Renewing Felsenstein’s phylogenetic bootstrap in the era of big data

Content introduction:

  • A randomized trial of normothermic preservation in liver transplantation
  • SAMHD1 acts at stalled replication forks to prevent interferon induction
  • Renewing Felsenstein’s phylogenetic bootstrap in the era of big data
  • Laser spectroscopic characterization of the nuclear-clock isomer 229mTh
  • Identification of the tumour transition states occurring during EMT

1. A randomized trial of normothermic preservation in liver transplantation

Liver transplantation is a highly successful treatment, but is severely limited by the shortage in donor organs. However, many potential donor organs cannot be used; this is because sub-optimal livers do not tolerate conventional cold storage and there is no reliable way to assess organ viability preoperatively. Normothermic machine perfusion maintains the liver in a physiological state, avoids cooling and allows recovery and functional testing. Here David Nasralla at University of Oxford in Oxford, UK and his colleagues show that, in a randomized trial with 220 liver transplantations, compared to conventional static cold storage, normothermic preservation is associated with a 50% lower level of graft injury, measured by hepatocellular enzyme release, despite a 50% lower rate of organ discard and a 54% longer mean preservation time. There was no significant difference in bile duct complications, graft survival or survival of the patient. If translated to clinical practice, these results would have a major impact on liver transplant outcomes and waiting list mortality.

Read more, please click https://www.nature.com/articles/s41586-018-0047-9

2. SAMHD1 acts at stalled replication forks to prevent interferon induction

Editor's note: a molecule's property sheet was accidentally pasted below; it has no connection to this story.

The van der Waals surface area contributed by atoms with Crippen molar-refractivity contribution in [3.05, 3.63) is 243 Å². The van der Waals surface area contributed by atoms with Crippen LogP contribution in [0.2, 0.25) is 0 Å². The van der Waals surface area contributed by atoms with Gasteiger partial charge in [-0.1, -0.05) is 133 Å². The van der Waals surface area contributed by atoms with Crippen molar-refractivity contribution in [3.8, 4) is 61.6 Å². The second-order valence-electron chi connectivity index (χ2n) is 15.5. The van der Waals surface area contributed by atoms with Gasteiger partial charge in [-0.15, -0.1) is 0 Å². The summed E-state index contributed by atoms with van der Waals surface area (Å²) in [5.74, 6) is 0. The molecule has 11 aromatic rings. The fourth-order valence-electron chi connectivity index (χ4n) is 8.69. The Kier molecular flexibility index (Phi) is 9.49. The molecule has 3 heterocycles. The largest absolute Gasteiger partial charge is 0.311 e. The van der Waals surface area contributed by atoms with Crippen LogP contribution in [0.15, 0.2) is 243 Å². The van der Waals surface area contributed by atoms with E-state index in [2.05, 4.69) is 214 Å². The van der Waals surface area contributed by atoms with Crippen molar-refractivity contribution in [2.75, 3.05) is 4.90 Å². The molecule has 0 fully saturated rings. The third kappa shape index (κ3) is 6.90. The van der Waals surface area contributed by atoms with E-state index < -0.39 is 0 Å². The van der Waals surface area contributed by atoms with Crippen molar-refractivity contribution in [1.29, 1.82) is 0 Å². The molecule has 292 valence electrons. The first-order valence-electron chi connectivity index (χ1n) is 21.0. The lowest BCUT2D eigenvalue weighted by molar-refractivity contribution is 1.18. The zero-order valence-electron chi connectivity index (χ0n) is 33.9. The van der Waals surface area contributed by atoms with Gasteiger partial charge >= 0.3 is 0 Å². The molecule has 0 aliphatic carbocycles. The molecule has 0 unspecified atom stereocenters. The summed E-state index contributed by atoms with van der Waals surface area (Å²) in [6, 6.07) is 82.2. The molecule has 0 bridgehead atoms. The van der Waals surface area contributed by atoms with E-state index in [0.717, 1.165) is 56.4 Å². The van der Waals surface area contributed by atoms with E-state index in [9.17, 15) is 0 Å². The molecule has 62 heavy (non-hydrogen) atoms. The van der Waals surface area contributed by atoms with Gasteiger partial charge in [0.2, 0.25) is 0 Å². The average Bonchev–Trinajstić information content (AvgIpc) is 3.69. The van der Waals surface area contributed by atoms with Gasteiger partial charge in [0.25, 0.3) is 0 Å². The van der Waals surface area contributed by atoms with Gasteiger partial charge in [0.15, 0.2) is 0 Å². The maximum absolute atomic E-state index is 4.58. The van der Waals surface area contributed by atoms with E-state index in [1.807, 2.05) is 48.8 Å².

SAMHD1 was previously characterized as a dNTPase that protects cells from viral infections. Mutations in SAMHD1 are implicated in cancer development and in a severe congenital inflammatory disease known as Aicardi–Goutières syndrome. The mechanism by which SAMHD1 protects against cancer and chronic inflammation is unknown. Here Flavie Coquel at University of Montpellier in Montpellier, France and his colleagues show that SAMHD1 promotes degradation of nascent DNA at stalled replication forks in human cell lines by stimulating the exonuclease activity of MRE11. This function activates the ATR–CHK1 checkpoint and allows the forks to restart replication. In SAMHD1-depleted cells, single-stranded DNA fragments are released from stalled forks and accumulate in the cytosol, where they activate the cGAS–STING pathway to induce expression of pro-inflammatory type I interferons. SAMHD1 is thus an important player in the replication stress response, which prevents chronic inflammation by limiting the release of single-stranded DNA from stalled replication forks.

Read more, please click https://www.nature.com/articles/s41586-018-0050-1

3. Renewing Felsenstein’s phylogenetic bootstrap in the era of big data